As a high school student, I wanted to be an inventor. In 1958, I went off to North Carolina State University to study physics. In my second year, became fascinated with computers. So I taught myself how to program from a book and looked for a job.
Two years later when I started my Masters program in Physics, I finally found a programming job. The next two years, I wrote the main programs used by the statistics department.
When I graduated, I worked for IBM at the Pentagon on a system to organize all military information. The system used self defining files. Each file contained a description of all the variables in the file. I saw how I could use self defining files for statistical software.
In 1966, I returned to NC State to build the Statistical Analysis Systems, SAS. My vision was to bring statistics to the masses. In 1976, I and 3 others formed a private company, SAS Institute. Today it is a 6 billion dollar company.
My ability to contribute to SAS was at an end in 1979, so I quit. I was now independent. I tried to build a machine to cut lumber. After one year, I could see that this was going to require a lot of money, so I abandoned the project.
For the next three years, I worked on a system for representing and transforming knowledge.
If total understanding was to be achieved, then descriptions of every object in the system should be immediately available. The system should be self-defining.
I wanted to generalize the concept of language to encompass the meta-systems of computer science: grammars, data types, and data base schemas. The end goal came to be to create a model of reality to be shared by its community of users. In this model one would not think of data, but ideas and concepts.
I became convinced that a new software paradigm could edit language in conceptual space instead of strings of characters. In my programming experiments, I built abstractions that represented ideas in both the real world and conceptual space. The day I penetrated an integer was awesome. I went inside the integer and saw a vector of bits. Inside a bit was either a zero or one. I was back to looking at integers representing integers. I had stepped through “Alice in Wonderland’s” looking glass. I could recursively descend into a language in never ending steps.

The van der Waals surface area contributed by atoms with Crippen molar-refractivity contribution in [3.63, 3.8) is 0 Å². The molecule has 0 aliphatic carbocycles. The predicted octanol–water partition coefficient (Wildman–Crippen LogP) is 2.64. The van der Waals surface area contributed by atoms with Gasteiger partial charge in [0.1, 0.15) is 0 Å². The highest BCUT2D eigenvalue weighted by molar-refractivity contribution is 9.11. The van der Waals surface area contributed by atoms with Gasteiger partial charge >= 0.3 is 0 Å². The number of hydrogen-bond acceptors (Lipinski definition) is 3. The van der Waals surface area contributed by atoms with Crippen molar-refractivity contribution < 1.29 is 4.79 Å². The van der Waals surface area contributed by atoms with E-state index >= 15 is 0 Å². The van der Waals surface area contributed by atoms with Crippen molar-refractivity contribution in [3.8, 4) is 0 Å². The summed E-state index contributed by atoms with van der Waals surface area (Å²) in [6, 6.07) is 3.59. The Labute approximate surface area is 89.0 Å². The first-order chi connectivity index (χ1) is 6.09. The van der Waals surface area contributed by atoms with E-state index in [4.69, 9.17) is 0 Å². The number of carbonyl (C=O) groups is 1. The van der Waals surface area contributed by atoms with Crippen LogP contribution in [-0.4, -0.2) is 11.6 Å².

This is a very circular way to see the world. Well the world is defined in a circular fashion. It would be enlightening if we could define the world using the smallest circles that everyone could understand.
In 1983, I had to return back to the real world. I was out of money with an incomplete theory. I borrowed money from my sisters and embarked on a sure thing, high performance communications software that would run on the newly released PC. In 1985, we moved the company to Gainesville. The company Barr Systems now has 85 people and a world wide market serving corporate clients with printing solutions.
I believe in “Silver Bullets”. There will be more complete and consistent systems for representing knowledge. The idea of the “Global Brain” will eventually be built where we will navigate smoothly through knowledge space.
My professional life is described at http://en.wikipedia.org/wiki/Tony_Barr
Presently, I am working on an Enterprise Model. The Enterprise Model is an agile language for Unity of Purpose, productivity improvement, and quality management. Managers and employees have complete authority and responsibility; there are no gurus.
On the personal level, I have been married 3 times and have 7 children and 3 grandchildren.
I have lived in Gainesville, Florida since 1985. I really feel at home here and will never move.
My youngest is Alexey, who was born in 1998. He is interested in basketball, football, fencing, and golf.
I am a trustee at Trinity United Methodist Church and head the landscape committee.
I bike most places and enjoy swimming.
Summit provided me with an excellent education and has left me many fond memories. It was great to see everyone at the 50th reunion.